“Around that time I also came up with my first ‘business.’ Every year, when we prepared the ten pieces of bread to hide for bedikas chametz, it seemed like it was asking for trouble. We’d forget where we hid them and then it would take forever to find them, and of course, when we cut the bread to make the small pieces, we’d end up with crumbs all over the place. I knew this happened in many other homes, too, and I thought there had to be a better way.
“I came up with the idea to package ten pieces of bread individually and sell them as a set for bedikas chametz. Each piece was in its own small sealed package. I have a picture of tons of pieces of bread spread out all over my living room to dry out before being packaged. When I came up with the idea, people looked at it and said, ‘What is this? People are getting so lazy!’ But the sets sold well. After a few years, I sold the idea and the machines that I used to package the bread to Ner Mitzvah. They still sell the sets today.
“At one point, I came across what I thought was a good deal: a six-family building that I saw potential in. A friend loaned me $80,000 for the down payment. I gave the place a small touch-up, managed to bring in six new families and refinanced the loan. That was how I started my real estate career, with those six families.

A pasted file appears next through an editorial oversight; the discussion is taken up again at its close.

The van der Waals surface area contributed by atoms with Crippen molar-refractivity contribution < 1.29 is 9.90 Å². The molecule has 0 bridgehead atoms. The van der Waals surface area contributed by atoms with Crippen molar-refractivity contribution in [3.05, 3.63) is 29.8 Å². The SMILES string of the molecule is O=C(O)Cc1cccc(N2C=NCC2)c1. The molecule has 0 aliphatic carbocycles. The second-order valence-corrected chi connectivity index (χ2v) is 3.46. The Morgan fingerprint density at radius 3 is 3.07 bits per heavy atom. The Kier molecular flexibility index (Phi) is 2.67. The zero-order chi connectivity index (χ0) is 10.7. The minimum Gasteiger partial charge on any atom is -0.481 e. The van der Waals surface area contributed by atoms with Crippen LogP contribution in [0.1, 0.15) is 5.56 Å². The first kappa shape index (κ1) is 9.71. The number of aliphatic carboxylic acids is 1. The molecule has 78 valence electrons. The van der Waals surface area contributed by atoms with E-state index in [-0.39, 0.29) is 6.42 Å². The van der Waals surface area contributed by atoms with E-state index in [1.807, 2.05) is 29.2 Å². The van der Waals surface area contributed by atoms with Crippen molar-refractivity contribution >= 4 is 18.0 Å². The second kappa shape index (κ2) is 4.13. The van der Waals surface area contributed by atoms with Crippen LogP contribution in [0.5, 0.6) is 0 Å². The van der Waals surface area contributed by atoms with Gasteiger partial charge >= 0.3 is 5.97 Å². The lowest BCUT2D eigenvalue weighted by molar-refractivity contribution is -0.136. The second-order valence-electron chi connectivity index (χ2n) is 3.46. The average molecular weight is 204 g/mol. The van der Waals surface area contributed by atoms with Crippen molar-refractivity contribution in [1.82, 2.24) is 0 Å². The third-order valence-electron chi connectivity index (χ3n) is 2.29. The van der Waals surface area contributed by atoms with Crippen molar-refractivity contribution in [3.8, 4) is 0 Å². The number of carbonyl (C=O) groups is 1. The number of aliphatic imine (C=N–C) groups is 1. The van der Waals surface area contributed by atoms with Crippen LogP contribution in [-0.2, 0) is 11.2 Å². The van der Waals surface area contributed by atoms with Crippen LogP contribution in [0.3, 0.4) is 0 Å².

“Today, rental agents are commonplace, but I was one of the first to do it. The concept was that I would find tenants for the building owners and charge them a month’s rent for the service. The idea really appealed to them. Finding renters was not their specialty, and they were busy enough handling the main operations of their buildings. Hiring a rental agent was an ideal situation for them.
“I rented an office space and named the business EZ Rent, like the EZ pass symbol. I would go around to landlords advertising my services. It was hard work, as these were really bad areas where people didn’t really want to live. And if people did move in, they would often regret it and break their lease.
“I started the rental agency business with a partner, Sam (Shalom Mordche) Schwartz. We’re still partners, 15 years later.